Credit Crunch and Keynesian Contraction: Argentina in Crisis
Javier García-Fronti (),
Marcus Miller () and
Lei Zhang ()
No 4889, CEPR Discussion Papers from C.E.P.R. Discussion Papers
The Argentine convertibility regime, where the peso was fixed at parity with the US dollar, ended with a ‘twin crisis’ – a tripling in the price of a dollar and a protracted closure of the entire banking system – accompanied by an economic contraction so severe that it is often referred to as ‘Nuestra gran depresión’. But the government's attempt to imitate President Roosevelt by pesifying dollar loan contracts (while simultaneously protecting dollar depositors) had the effect of destroying bank net worth in the absence of credible compensation. To analyse the macroeconomic effects of credit crunch and currency collapse (and of policies to mitigate them), we turn to a model of crisis, specifically that of Aghion, Bacchetta & Banerjee (2000). Our account, however, combines the supply contraction cause by balance sheet effect with a Keynesian demand contraction due to a domestic credit crunch, exacerbated by unsuccessful resolution of the banking crisis. The latter is analysed as a game of political economy played between government and banks about who pays for the banking crisis induced by default and asymmetric pesification.
Keywords: Argentina debt crisis; asymmetric pesification; conflicting beliefs; keynesian recession; twin crisis (search for similar items in EconPapers)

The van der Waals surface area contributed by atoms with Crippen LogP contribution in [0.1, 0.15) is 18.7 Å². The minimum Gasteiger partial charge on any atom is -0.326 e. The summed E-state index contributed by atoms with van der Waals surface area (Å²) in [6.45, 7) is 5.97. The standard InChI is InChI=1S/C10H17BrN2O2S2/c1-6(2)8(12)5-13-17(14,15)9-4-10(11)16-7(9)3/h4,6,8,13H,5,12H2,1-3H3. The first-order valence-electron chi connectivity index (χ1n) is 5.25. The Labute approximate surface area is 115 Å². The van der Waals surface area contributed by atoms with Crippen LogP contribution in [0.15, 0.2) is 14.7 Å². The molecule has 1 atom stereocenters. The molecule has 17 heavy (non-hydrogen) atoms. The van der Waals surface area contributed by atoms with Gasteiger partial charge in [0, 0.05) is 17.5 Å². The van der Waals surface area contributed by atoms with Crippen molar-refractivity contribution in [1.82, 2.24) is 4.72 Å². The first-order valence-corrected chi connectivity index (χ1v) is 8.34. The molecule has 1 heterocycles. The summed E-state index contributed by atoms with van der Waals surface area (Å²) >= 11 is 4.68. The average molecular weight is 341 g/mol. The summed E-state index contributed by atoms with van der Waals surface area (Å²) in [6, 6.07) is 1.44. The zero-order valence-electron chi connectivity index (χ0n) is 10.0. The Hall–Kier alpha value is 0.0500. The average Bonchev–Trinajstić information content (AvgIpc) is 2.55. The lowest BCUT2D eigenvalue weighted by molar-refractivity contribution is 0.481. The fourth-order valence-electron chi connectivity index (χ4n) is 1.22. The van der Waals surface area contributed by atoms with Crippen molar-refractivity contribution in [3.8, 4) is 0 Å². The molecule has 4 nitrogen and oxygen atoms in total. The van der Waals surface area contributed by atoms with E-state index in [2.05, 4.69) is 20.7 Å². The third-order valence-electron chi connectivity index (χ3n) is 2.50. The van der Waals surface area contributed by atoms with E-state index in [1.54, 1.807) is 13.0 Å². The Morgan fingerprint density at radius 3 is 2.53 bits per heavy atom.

JEL-codes: E12 E51 F34 G18 (search for similar items in EconPapers)
New Economics Papers: this item is included in nep-fin, nep-fmk, nep-mac, nep-pke and nep-pol
References: View references in EconPapers View complete reference list from CitEc
Citations: View citations in EconPapers (2) Track citations by RSS feed
Downloads: (external link)
CEPR Discussion Papers are free to download for our researchers, subscribers and members. If you fall into one of these categories but have trouble downloading our papers, please contact us at firstname.lastname@example.org
This item may be available elsewhere in EconPapers: Search for items with the same title.
Export reference: BibTeX
RIS (EndNote, ProCite, RefMan)
Persistent link: https://EconPapers.repec.org/RePEc:cpr:ceprdp:4889
Ordering information: This working paper can be ordered from
http://www.cepr.org/ ... ers/dp.php?dpno=4889
Access Statistics for this paper
More papers in CEPR Discussion Papers from C.E.P.R. Discussion Papers Centre for Economic Policy Research, 33 Great Sutton Street, London EC1V 0DX.
Bibliographic data for series maintained by ().